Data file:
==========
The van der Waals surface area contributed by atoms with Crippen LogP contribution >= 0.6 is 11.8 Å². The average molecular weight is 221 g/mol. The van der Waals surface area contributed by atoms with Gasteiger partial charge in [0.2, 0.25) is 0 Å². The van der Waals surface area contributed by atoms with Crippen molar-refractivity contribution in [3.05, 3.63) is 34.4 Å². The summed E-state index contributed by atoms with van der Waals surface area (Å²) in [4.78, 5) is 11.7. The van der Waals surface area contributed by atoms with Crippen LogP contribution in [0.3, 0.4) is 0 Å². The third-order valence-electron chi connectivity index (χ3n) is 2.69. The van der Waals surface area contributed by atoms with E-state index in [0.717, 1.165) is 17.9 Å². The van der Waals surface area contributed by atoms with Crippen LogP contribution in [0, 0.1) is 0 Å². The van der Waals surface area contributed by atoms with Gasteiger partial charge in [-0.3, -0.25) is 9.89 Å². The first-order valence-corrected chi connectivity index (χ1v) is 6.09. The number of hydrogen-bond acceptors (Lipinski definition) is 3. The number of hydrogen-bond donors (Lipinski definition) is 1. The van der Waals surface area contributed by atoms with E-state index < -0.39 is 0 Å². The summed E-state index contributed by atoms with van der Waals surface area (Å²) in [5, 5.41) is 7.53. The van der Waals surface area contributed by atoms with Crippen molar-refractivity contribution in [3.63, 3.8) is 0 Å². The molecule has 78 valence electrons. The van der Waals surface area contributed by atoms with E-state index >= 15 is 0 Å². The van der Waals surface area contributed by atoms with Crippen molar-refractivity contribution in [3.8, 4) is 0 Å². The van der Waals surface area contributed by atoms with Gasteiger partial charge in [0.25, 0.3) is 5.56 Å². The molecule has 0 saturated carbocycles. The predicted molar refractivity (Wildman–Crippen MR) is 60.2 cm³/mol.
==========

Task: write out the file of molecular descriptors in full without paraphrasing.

The van der Waals surface area contributed by atoms with Crippen LogP contribution >= 0.6 is 11.8 Å². The average molecular weight is 221 g/mol. The van der Waals surface area contributed by atoms with Gasteiger partial charge in [0.2, 0.25) is 0 Å². The van der Waals surface area contributed by atoms with Crippen molar-refractivity contribution in [3.05, 3.63) is 34.4 Å². The summed E-state index contributed by atoms with van der Waals surface area (Å²) in [4.78, 5) is 11.7. The van der Waals surface area contributed by atoms with Crippen LogP contribution in [0.3, 0.4) is 0 Å². The third-order valence-electron chi connectivity index (χ3n) is 2.69. The van der Waals surface area contributed by atoms with E-state index in [0.717, 1.165) is 17.9 Å². The van der Waals surface area contributed by atoms with Crippen LogP contribution in [0, 0.1) is 0 Å². The van der Waals surface area contributed by atoms with Gasteiger partial charge in [-0.3, -0.25) is 9.89 Å². The first-order valence-corrected chi connectivity index (χ1v) is 6.09. The number of hydrogen-bond acceptors (Lipinski definition) is 3. The number of hydrogen-bond donors (Lipinski definition) is 1. The van der Waals surface area contributed by atoms with E-state index < -0.39 is 0 Å². The summed E-state index contributed by atoms with van der Waals surface area (Å²) in [5, 5.41) is 7.53. The van der Waals surface area contributed by atoms with Crippen molar-refractivity contribution in [3.63, 3.8) is 0 Å². The molecule has 78 valence electrons. The van der Waals surface area contributed by atoms with E-state index >= 15 is 0 Å². The van der Waals surface area contributed by atoms with Crippen molar-refractivity contribution in [3.8, 4) is 0 Å². The van der Waals surface area contributed by atoms with Gasteiger partial charge in [0.25, 0.3) is 5.56 Å². The molecule has 0 saturated carbocycles. The predicted molar refractivity (Wildman–Crippen MR) is 60.2 cm³/mol.